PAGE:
Love is a Revolution is a Young Adult Contemporary book written by Renée Watson. It’s my first book by the author, and I ‘d want to put this on record – I’d like to read more books celebrating black lives from now on.



A love story about not only a romantic relationship but how a girl finds herself and falls in love with who she really is.

When Nala Robertson reluctantly agrees to attend an open mic night for her cousin-sister-friend Imani’s birthday, she finds herself falling in instant love with Tye Brown, the MC. He’s perfect, except . . . Tye is an activist and is spending the summer putting on events for the community when Nala would rather watch movies and try out the new seasonal flavors at the local creamery. In order to impress Tye, Nala tells a few tiny lies to have enough in common with him. As they spend more time together, sharing more of themselves, some of those lies get harder to keep up. As Nala falls deeper into keeping up her lies and into love, she’ll learn all the ways love is hard, and how self-love is revolutionary.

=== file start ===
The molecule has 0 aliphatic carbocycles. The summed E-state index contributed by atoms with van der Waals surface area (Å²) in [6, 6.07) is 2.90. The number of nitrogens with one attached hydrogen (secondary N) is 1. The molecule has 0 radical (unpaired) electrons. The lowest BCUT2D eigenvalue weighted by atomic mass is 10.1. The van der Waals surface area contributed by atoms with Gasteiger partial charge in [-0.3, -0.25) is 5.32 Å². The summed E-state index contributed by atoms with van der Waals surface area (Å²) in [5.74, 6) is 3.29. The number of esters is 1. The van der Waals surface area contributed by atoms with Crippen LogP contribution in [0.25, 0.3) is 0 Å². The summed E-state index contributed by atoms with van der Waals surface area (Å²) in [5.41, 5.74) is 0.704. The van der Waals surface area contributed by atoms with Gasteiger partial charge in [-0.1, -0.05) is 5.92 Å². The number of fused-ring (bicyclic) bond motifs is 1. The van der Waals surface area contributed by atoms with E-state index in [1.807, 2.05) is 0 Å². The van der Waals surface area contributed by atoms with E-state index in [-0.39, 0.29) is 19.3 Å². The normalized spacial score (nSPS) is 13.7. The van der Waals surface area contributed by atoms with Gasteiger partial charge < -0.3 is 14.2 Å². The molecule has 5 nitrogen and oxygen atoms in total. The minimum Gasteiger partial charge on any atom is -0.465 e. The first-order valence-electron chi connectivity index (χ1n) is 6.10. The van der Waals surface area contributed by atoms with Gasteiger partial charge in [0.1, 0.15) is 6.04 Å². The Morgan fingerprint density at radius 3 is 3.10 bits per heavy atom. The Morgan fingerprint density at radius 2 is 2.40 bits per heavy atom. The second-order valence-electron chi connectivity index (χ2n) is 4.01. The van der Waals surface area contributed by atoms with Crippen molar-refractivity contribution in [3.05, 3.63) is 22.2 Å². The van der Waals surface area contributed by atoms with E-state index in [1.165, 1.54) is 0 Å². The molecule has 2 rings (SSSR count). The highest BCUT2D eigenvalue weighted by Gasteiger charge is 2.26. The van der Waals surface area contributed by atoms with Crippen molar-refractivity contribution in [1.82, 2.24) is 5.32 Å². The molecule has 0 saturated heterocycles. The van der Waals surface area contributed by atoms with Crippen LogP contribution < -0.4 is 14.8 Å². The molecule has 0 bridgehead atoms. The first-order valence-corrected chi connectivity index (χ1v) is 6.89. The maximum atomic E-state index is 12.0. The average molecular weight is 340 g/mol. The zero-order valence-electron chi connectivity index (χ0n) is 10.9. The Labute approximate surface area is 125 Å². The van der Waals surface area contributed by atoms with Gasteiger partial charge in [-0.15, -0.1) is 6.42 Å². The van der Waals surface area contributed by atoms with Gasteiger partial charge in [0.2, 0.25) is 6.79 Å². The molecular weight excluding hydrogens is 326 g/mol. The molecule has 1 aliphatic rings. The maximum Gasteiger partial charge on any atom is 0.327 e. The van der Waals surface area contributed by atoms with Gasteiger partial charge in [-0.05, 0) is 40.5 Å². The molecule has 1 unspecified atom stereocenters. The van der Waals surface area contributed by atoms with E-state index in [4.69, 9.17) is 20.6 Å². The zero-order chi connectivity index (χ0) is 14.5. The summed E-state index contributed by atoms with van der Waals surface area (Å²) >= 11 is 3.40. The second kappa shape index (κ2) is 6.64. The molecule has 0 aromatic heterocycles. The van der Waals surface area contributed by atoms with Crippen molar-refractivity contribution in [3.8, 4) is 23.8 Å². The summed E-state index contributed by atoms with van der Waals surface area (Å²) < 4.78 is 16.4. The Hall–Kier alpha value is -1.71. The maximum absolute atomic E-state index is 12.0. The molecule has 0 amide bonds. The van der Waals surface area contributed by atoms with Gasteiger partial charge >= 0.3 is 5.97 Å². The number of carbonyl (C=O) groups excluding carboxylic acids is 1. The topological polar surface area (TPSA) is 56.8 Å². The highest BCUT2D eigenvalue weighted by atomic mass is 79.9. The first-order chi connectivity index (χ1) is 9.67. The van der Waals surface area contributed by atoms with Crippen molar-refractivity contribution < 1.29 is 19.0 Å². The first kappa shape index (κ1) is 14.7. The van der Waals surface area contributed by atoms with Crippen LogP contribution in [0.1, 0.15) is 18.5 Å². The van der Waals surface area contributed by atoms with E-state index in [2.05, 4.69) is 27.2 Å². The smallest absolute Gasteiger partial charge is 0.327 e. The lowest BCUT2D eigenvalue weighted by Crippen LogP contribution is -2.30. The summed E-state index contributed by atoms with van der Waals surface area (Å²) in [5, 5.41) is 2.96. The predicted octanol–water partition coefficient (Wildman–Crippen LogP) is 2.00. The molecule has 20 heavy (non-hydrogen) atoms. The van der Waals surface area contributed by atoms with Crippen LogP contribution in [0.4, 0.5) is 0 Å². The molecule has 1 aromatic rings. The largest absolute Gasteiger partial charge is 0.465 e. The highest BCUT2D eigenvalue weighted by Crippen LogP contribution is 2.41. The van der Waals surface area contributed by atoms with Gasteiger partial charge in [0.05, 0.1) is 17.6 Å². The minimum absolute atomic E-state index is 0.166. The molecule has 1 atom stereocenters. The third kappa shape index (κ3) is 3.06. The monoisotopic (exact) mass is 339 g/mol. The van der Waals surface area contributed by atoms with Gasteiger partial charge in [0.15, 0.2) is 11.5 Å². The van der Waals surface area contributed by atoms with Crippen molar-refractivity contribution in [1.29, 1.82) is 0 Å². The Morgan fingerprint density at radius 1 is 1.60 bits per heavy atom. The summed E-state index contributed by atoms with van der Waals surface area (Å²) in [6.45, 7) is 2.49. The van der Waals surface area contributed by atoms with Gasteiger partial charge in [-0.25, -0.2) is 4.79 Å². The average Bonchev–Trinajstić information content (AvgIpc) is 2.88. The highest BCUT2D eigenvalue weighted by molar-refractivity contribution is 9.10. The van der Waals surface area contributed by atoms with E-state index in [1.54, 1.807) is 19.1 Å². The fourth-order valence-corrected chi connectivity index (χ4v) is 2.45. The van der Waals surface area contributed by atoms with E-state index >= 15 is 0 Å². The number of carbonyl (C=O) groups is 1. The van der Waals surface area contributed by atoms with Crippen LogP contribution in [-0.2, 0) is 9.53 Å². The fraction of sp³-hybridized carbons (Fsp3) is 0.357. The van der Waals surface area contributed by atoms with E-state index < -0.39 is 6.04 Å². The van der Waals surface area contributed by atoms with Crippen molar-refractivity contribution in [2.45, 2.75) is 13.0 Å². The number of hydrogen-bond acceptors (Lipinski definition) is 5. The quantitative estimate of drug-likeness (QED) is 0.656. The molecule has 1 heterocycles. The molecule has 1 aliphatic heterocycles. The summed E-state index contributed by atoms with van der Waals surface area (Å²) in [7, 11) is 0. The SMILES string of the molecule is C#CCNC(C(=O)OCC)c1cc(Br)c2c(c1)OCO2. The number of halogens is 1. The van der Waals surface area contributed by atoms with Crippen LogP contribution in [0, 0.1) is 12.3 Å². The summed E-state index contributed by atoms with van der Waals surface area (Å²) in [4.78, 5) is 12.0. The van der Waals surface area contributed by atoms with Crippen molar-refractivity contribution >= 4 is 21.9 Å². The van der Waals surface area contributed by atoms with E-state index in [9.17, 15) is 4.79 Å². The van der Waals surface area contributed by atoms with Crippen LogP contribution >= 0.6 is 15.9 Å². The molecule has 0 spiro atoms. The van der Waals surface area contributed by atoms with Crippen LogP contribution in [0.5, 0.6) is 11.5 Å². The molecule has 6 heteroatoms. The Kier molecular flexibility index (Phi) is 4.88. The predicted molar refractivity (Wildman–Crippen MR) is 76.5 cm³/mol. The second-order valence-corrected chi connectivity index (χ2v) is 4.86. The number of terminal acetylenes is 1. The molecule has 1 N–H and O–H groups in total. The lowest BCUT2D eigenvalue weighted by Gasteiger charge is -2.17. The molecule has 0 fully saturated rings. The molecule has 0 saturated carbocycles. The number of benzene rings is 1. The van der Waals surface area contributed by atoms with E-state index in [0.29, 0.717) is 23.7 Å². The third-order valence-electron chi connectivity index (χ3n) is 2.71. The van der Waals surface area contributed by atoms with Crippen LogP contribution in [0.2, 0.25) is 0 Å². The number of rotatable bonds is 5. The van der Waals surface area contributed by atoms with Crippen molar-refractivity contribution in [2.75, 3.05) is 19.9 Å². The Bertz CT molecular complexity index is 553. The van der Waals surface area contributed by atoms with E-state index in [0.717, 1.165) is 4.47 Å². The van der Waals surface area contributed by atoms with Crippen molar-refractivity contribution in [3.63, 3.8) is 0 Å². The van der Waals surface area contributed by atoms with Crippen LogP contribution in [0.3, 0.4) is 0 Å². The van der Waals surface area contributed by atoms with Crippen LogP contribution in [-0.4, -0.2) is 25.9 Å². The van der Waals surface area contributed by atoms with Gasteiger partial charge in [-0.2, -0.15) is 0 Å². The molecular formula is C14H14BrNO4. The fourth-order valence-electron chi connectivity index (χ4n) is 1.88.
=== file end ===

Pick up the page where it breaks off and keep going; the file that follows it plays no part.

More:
In Love Is a Revolution, plus size girls are beautiful and get the attention of the hot guys, the popular girl clique is not shallow but has strong convictions and substance, and the ultimate love story is not only about romance but about how to show radical love to the people in your life, including to yourself.




  • you are wanting to read a cute -ish romance set in the most magical and terrifying phase of life aka the puppy love phase
  • you are wanting to read a book that focuses on a young teenage girl who is learning to love and accept herself, trying to fit in and be someone her crush likes. She is trying to find her voice and own who she is with confidence.


  • Responsible and Inspiring Young Characters
  • Cute Family & Friendship Scenes
  • Self Love and Acceptance
  • Randoms Lists & Summer Vibes
  • Really Cute Date
    Ideas to Steal & Some Gift Giving Lessons to take away too. 😛


The Poet X by Elizabeth Acevedo.
{Teen Love, Self Love}

The Upside of Unrequited by Becky Albertalli
{Family & Frendship Scenes, Plus Size Characters}

Anna & The French Kiss Series by Stephanie Perkins